Ralph Ellis & Jareen Imam, South Carolina Students Protest Firing of School Resource Officer, CNN (Oct. 31, 2015, 12:51 PM), http://www.cnn.com/2015/10/30/us/south-carolina-school-resource-officer/ [perma.cc/3K2B-4GB4].
 See Rachel Nuwer, Teenage Brains Are like Soft, Impressionable Play-Doh, Smithsonian (Oct. 18, 2012), http://www.smithsonianmag.com/smart-news/teenage-brains-are-like-soft-impressionable-play-doh-78650963/?no-ist [perma.cc/3KEK-9H5A].
 See generally id.
 Zero tolerance policies are school discipline policies that create mandatory punishments for specific offenses. See S. David Mitchell, Zero Tolerance Policies: Criminalizing Childhood and Disenfranchising the Next Generation of Citizens, 92 Wash. U. L. Rev. 271, 277 (2014). Under so-called “zero tolerance” policies, schools do not make exceptions or substitute punishments under any circumstances. Id. The result is often severe punishment for any breach of a rule, regardless of how minor or whether there are extenuating circumstances. Id.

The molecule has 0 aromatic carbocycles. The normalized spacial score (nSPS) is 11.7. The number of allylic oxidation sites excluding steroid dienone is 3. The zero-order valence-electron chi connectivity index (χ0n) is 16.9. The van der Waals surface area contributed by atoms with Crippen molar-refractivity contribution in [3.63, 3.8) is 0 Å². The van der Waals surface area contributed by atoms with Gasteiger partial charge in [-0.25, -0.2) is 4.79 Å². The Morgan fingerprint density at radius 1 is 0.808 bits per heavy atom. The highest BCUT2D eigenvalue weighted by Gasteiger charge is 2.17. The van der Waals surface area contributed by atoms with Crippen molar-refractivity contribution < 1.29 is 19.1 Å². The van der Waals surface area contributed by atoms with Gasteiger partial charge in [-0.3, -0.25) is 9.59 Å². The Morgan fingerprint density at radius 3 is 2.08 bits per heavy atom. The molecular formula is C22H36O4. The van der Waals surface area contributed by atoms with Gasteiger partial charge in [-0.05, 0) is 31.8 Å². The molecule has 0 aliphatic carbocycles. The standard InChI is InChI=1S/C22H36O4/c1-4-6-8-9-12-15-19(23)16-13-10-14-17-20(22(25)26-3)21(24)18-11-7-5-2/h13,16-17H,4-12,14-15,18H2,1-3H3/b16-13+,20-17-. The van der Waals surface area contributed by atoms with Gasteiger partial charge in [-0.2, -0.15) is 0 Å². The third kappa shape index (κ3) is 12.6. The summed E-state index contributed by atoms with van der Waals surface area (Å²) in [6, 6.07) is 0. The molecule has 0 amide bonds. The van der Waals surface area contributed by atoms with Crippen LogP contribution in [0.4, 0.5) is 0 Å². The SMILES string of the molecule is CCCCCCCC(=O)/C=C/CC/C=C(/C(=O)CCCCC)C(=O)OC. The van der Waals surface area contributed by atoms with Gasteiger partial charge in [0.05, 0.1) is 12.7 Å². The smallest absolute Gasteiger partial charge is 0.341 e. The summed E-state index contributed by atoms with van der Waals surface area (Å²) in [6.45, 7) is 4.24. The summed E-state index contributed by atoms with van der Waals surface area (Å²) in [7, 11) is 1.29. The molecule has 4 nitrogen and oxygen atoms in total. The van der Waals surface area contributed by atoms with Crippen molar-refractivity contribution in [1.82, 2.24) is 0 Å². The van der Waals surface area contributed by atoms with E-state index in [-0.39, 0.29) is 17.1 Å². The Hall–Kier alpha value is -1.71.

Letter from Marilyn A. Moores, Judge, Marion Superior Court Juvenile Div., to Superintendents, Marion County, Indiana (Jan. 30, 2015) (on file with the author).
 New Jersey v. T.L.O., 469 U.S. 325, 340 (1985).
 D.L. v. State, 877 N.E.2d 500, 505–06 (Ind. Ct. App. 2007).
 T.S. v. State, 863 N.E.2d 362, 376–77 (Ind. Ct. App. 2007).
 C.S. v. State, 735 N.E.2d 273, 276 (Ind. Ct. App. 2000); D.B. v. State, 728 N.E.2d 179, 181 (Ind. Ct. App. 2000).
 See generally K.W. v. State, 984 N.E.2d 610, 613 (Ind. 2013).
 Ind. Code § 20-26-18.2(b) (2015).
 H.B. 1596, 119th Gen. Assemb., 1st Reg. Sess. (Ind. 2015).